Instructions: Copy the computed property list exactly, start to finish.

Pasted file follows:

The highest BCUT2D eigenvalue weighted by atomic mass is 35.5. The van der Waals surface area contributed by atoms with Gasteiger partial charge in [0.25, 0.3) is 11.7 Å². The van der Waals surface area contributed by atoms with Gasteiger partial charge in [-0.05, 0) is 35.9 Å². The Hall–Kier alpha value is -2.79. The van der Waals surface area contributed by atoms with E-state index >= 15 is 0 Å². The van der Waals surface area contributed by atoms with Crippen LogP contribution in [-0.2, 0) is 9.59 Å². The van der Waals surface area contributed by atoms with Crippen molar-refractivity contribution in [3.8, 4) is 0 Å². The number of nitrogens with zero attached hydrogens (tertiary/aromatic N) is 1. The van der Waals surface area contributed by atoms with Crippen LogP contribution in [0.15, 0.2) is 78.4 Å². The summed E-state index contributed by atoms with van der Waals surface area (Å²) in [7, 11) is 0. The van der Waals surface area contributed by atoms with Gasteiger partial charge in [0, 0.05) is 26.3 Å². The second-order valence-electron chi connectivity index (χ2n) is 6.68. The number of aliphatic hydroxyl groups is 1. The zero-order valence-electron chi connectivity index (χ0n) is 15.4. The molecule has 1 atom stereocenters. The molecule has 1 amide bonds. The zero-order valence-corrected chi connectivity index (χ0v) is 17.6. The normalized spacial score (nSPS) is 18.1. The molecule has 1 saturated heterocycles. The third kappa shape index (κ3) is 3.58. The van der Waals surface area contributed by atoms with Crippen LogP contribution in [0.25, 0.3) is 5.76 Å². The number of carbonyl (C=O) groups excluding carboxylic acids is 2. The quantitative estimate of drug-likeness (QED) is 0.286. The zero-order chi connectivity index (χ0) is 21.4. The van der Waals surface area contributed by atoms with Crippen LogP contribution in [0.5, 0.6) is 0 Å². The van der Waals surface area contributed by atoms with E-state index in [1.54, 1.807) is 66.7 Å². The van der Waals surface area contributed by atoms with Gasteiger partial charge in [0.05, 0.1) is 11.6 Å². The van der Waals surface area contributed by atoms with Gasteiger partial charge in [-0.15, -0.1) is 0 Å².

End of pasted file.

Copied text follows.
The highest BCUT2D eigenvalue weighted by atomic mass is 35.5. The van der Waals surface area contributed by atoms with Gasteiger partial charge in [0.25, 0.3) is 11.7 Å². The van der Waals surface area contributed by atoms with Gasteiger partial charge in [-0.05, 0) is 35.9 Å². The Hall–Kier alpha value is -2.79. The van der Waals surface area contributed by atoms with E-state index >= 15 is 0 Å². The van der Waals surface area contributed by atoms with Crippen LogP contribution in [-0.2, 0) is 9.59 Å². The van der Waals surface area contributed by atoms with Crippen molar-refractivity contribution in [3.8, 4) is 0 Å². The number of nitrogens with zero attached hydrogens (tertiary/aromatic N) is 1. The van der Waals surface area contributed by atoms with Crippen LogP contribution in [0.15, 0.2) is 78.4 Å². The summed E-state index contributed by atoms with van der Waals surface area (Å²) in [7, 11) is 0. The van der Waals surface area contributed by atoms with Gasteiger partial charge in [0, 0.05) is 26.3 Å². The second-order valence-electron chi connectivity index (χ2n) is 6.68. The number of aliphatic hydroxyl groups is 1. The zero-order valence-electron chi connectivity index (χ0n) is 15.4. The molecule has 1 atom stereocenters. The molecule has 1 amide bonds. The zero-order valence-corrected chi connectivity index (χ0v) is 17.6. The normalized spacial score (nSPS) is 18.1. The molecule has 1 saturated heterocycles. The third kappa shape index (κ3) is 3.58. The van der Waals surface area contributed by atoms with Crippen LogP contribution in [0.25, 0.3) is 5.76 Å². The number of carbonyl (C=O) groups excluding carboxylic acids is 2. The quantitative estimate of drug-likeness (QED) is 0.286. The zero-order chi connectivity index (χ0) is 21.4. The van der Waals surface area contributed by atoms with Crippen LogP contribution in [0.5, 0.6) is 0 Å². The van der Waals surface area contributed by atoms with E-state index in [1.54, 1.807) is 66.7 Å². The van der Waals surface area contributed by atoms with Gasteiger partial charge in [0.05, 0.1) is 11.6 Å². The van der Waals surface area contributed by atoms with Gasteiger partial charge in [-0.15, -0.1) is 0 Å².